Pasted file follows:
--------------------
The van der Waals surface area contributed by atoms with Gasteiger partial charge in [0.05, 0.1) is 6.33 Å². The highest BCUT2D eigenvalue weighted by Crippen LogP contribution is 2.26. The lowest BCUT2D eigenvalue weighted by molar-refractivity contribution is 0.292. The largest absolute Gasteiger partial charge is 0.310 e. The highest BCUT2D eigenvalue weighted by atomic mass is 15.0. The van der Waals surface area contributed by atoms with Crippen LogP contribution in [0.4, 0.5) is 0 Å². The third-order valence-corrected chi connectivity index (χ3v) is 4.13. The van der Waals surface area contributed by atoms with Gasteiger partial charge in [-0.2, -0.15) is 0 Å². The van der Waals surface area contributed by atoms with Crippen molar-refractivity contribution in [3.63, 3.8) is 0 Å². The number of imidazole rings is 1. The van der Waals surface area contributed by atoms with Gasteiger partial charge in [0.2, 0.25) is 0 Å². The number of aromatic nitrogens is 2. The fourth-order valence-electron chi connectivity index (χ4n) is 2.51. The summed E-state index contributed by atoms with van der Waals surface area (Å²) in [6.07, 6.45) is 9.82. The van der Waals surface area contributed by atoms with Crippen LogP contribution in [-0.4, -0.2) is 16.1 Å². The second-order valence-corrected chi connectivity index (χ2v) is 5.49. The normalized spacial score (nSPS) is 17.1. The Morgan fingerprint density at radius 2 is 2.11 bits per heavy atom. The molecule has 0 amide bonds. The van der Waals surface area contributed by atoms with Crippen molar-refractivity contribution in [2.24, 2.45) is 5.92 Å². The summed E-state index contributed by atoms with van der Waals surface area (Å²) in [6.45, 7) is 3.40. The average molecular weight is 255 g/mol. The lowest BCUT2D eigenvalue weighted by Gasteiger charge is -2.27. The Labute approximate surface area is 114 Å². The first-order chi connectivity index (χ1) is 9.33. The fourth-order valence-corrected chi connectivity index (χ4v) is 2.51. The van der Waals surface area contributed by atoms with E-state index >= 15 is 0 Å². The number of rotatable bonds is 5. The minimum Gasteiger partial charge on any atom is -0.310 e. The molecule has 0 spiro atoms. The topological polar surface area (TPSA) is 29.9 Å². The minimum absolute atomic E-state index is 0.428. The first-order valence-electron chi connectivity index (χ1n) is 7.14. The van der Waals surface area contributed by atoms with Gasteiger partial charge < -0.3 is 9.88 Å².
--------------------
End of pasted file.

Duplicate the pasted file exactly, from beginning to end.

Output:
The van der Waals surface area contributed by atoms with Gasteiger partial charge in [0.05, 0.1) is 6.33 Å². The highest BCUT2D eigenvalue weighted by Crippen LogP contribution is 2.26. The lowest BCUT2D eigenvalue weighted by molar-refractivity contribution is 0.292. The largest absolute Gasteiger partial charge is 0.310 e. The highest BCUT2D eigenvalue weighted by atomic mass is 15.0. The van der Waals surface area contributed by atoms with Crippen LogP contribution in [0.4, 0.5) is 0 Å². The third-order valence-corrected chi connectivity index (χ3v) is 4.13. The van der Waals surface area contributed by atoms with Gasteiger partial charge in [-0.2, -0.15) is 0 Å². The van der Waals surface area contributed by atoms with Crippen molar-refractivity contribution in [3.63, 3.8) is 0 Å². The number of imidazole rings is 1. The van der Waals surface area contributed by atoms with Gasteiger partial charge in [0.2, 0.25) is 0 Å². The number of aromatic nitrogens is 2. The fourth-order valence-electron chi connectivity index (χ4n) is 2.51. The summed E-state index contributed by atoms with van der Waals surface area (Å²) in [6.07, 6.45) is 9.82. The van der Waals surface area contributed by atoms with Crippen LogP contribution in [-0.4, -0.2) is 16.1 Å². The second-order valence-corrected chi connectivity index (χ2v) is 5.49. The normalized spacial score (nSPS) is 17.1. The Morgan fingerprint density at radius 2 is 2.11 bits per heavy atom. The molecule has 0 amide bonds. The van der Waals surface area contributed by atoms with Crippen molar-refractivity contribution in [2.24, 2.45) is 5.92 Å². The summed E-state index contributed by atoms with van der Waals surface area (Å²) in [6.45, 7) is 3.40. The average molecular weight is 255 g/mol. The lowest BCUT2D eigenvalue weighted by Gasteiger charge is -2.27. The Labute approximate surface area is 114 Å². The first-order chi connectivity index (χ1) is 9.33. The fourth-order valence-corrected chi connectivity index (χ4v) is 2.51. The van der Waals surface area contributed by atoms with E-state index >= 15 is 0 Å². The number of rotatable bonds is 5. The minimum Gasteiger partial charge on any atom is -0.310 e. The molecule has 0 spiro atoms. The topological polar surface area (TPSA) is 29.9 Å². The minimum absolute atomic E-state index is 0.428. The first-order valence-electron chi connectivity index (χ1n) is 7.14. The van der Waals surface area contributed by atoms with Gasteiger partial charge < -0.3 is 9.88 Å².